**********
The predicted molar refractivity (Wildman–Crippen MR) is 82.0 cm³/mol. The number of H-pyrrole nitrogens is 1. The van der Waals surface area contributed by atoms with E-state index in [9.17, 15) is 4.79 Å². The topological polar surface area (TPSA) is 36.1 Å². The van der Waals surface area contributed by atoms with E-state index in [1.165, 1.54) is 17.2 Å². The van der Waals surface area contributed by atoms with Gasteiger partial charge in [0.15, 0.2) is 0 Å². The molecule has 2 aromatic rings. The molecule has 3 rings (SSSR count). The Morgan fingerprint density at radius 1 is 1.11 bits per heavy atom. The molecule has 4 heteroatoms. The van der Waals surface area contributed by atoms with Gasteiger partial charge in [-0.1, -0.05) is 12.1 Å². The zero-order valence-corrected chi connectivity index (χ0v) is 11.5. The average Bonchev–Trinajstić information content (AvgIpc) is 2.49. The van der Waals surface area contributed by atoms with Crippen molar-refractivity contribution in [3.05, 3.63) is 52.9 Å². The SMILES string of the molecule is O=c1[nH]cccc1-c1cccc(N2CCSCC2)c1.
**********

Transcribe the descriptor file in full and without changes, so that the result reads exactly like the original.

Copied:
The predicted molar refractivity (Wildman–Crippen MR) is 82.0 cm³/mol. The number of H-pyrrole nitrogens is 1. The van der Waals surface area contributed by atoms with E-state index in [9.17, 15) is 4.79 Å². The topological polar surface area (TPSA) is 36.1 Å². The van der Waals surface area contributed by atoms with E-state index in [1.165, 1.54) is 17.2 Å². The van der Waals surface area contributed by atoms with Gasteiger partial charge in [0.15, 0.2) is 0 Å². The molecule has 2 aromatic rings. The molecule has 3 rings (SSSR count). The Morgan fingerprint density at radius 1 is 1.11 bits per heavy atom. The molecule has 4 heteroatoms. The van der Waals surface area contributed by atoms with Gasteiger partial charge in [-0.1, -0.05) is 12.1 Å². The zero-order valence-corrected chi connectivity index (χ0v) is 11.5. The average Bonchev–Trinajstić information content (AvgIpc) is 2.49. The van der Waals surface area contributed by atoms with Crippen molar-refractivity contribution in [3.05, 3.63) is 52.9 Å². The SMILES string of the molecule is O=c1[nH]cccc1-c1cccc(N2CCSCC2)c1.